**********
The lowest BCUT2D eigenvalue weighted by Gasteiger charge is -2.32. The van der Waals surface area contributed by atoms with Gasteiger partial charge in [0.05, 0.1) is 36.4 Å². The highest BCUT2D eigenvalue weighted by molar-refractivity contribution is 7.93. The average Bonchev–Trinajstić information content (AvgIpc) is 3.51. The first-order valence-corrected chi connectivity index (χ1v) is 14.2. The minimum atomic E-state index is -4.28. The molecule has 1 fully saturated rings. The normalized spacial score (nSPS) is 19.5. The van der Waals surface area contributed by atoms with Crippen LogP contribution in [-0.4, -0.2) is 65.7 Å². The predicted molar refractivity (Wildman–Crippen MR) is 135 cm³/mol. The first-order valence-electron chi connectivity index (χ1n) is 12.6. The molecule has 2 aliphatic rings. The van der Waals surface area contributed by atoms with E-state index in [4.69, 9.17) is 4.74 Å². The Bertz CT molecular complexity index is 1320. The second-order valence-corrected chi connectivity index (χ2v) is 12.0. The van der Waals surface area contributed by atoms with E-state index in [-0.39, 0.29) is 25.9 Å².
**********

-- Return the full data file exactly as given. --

The lowest BCUT2D eigenvalue weighted by Gasteiger charge is -2.32. The van der Waals surface area contributed by atoms with Gasteiger partial charge in [0.05, 0.1) is 36.4 Å². The highest BCUT2D eigenvalue weighted by molar-refractivity contribution is 7.93. The average Bonchev–Trinajstić information content (AvgIpc) is 3.51. The first-order valence-corrected chi connectivity index (χ1v) is 14.2. The minimum atomic E-state index is -4.28. The molecule has 1 fully saturated rings. The normalized spacial score (nSPS) is 19.5. The van der Waals surface area contributed by atoms with Crippen LogP contribution in [-0.4, -0.2) is 65.7 Å². The predicted molar refractivity (Wildman–Crippen MR) is 135 cm³/mol. The first-order valence-electron chi connectivity index (χ1n) is 12.6. The molecule has 2 aliphatic rings. The van der Waals surface area contributed by atoms with E-state index in [4.69, 9.17) is 4.74 Å². The Bertz CT molecular complexity index is 1320. The second-order valence-corrected chi connectivity index (χ2v) is 12.0. The van der Waals surface area contributed by atoms with E-state index in [-0.39, 0.29) is 25.9 Å².